On August 2, 1971, President Richard Nixon issued the "National Clown Week By the President of the United States of America A Proclamation."
Each year since, Aug. 1-7 is National Clown Week (some say it has grown into an international event).
Coulrophobia, by the way, is a name made up to describe people with a fear of clowns.
Nixon's proclamation, which came after Congress passed a law calling for the first seven days of August to be declared National Clown Week, heralded clowns for their work to make others happy — especially the elderly and the young.
How It All Began
In 1966, Ray Bickford, then president of the Clown Club of America, appointed Frank Kelly as the first International Clown Week Chairman. Kelly urged members to write their congressmen and senators requesting a presidential proclamation naming the first seven calendar days of August as National Clown Week. In 1969, a resolution was introduced.
Meetings were conducted with Sen. John McClellan of Arkansas, who was chairman of the Senate subcommittee on Observances and Holidays, and success was finally achieved. On Oct. 8, 1970, Public Law 91-443 under the 91st Congress, JJR 26 was passed by both the House and Senate and was sent to Nixon for his signature.
It reads, in part: "All across America good men in putty noses and baggy trousers following a tradition as old as man's need to touch gently the lives of his fellowman, go into orphanages and children's hospitals, homes for the elderly and for the retarded, and give a part of themselves. Today, as always, clowns and the spirit they represent are as vital to the maintenance of our humanity as the builders and the growers and the governors.
"In the folklore of the world is the persistent claim that the heart of a clown is sad, and that all the gladness he provokes is simply a facade for the pain he cannot reveal to the world. In the myth is the kernel of reason: the clown leaves happiness where he goes, and takes misery away with him.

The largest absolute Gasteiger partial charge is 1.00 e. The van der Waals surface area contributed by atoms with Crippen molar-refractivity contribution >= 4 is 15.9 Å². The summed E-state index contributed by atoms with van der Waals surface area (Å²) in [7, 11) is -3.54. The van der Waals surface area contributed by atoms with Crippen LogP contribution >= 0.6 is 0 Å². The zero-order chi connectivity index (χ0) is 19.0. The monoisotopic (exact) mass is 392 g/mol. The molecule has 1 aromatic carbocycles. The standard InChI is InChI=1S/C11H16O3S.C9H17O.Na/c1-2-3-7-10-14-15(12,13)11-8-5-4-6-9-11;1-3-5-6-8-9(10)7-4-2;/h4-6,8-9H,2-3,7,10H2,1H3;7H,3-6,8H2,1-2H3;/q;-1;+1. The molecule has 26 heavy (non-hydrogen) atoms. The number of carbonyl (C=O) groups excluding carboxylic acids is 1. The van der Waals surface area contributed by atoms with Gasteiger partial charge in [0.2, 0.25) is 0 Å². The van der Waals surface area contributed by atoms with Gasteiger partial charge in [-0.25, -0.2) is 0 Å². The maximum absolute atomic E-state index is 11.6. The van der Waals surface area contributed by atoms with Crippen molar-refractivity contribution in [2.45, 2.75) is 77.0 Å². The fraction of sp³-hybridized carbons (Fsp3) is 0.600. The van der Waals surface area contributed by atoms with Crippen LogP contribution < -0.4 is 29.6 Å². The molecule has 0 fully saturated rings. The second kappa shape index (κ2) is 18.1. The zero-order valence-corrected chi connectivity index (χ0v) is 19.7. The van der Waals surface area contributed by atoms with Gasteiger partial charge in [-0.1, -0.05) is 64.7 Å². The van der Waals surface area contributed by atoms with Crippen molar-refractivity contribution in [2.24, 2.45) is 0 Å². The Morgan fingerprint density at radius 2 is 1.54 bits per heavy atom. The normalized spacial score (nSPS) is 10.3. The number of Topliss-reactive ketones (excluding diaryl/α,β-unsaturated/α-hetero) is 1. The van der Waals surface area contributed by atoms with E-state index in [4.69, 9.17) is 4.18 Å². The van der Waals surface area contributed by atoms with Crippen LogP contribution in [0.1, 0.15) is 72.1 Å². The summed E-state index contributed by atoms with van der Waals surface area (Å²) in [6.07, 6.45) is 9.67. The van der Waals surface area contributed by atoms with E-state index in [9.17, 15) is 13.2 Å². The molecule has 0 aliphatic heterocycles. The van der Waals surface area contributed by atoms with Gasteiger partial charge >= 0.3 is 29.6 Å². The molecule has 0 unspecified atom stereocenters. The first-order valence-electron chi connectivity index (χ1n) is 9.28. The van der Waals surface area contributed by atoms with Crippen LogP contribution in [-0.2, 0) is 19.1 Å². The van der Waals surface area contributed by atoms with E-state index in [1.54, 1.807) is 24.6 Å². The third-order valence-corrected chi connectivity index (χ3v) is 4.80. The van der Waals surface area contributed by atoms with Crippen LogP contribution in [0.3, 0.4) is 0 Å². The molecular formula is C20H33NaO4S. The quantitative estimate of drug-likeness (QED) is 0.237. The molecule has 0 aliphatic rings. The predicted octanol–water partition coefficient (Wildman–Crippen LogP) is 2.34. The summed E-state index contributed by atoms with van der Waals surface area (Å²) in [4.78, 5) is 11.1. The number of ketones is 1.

"Yet we cannot suppose there is real truth in the myth. For surely the laugh-makers are blessed: they heal the heart of the world.
"I urge the people of the United States recognize the contributions made by clowns in their entertainment at children's hospitals, charitable institutions, for the mentally retarded, and generally helping to lift the spirits and boost the morale of our people.”
Q: Is it National Clown Week or International Clown Week ?
A: It started out as National Clown Week. When Clowns of America reorganized and became Clowns of America International in 1991, they decided to rename National Clown Week to International Clown Week. Most clowns just refer it to as Clown Week.
Q; Who is the sponsor of Clown Week?
A: While the clown group Clowns of America International is considered the sponsor of Clown Week, many clown groups from the around world celebrate Clown Week, including those from World Clown Association (USA), Clowns Canada (Canada), Shrine Clown Association (USA) and Clowns International (UK)
Q: What do clowns and clown groups do to celebrate Clown Week?
A: Celebrations take on a variety of forms. Such as putting on shows in malls, child care centers, hospitals and nursing homes. The celebration also includes educational events about clowns and fundraisers for numerous charitable causes. Clowns also appear in parades, at grand openings and other places.
Q: How many clowns celebrate Clown Week ?
A: Clown groups have a membership of more than 10,000 clowns, and all clowns do not belong to a clown group. So our guess is that there are more than 20,000 clowns worldwide.
Sources: Clowns of America International (http://mycoai.com; www.internationalclownweek.org; www.nationalclownweek.org.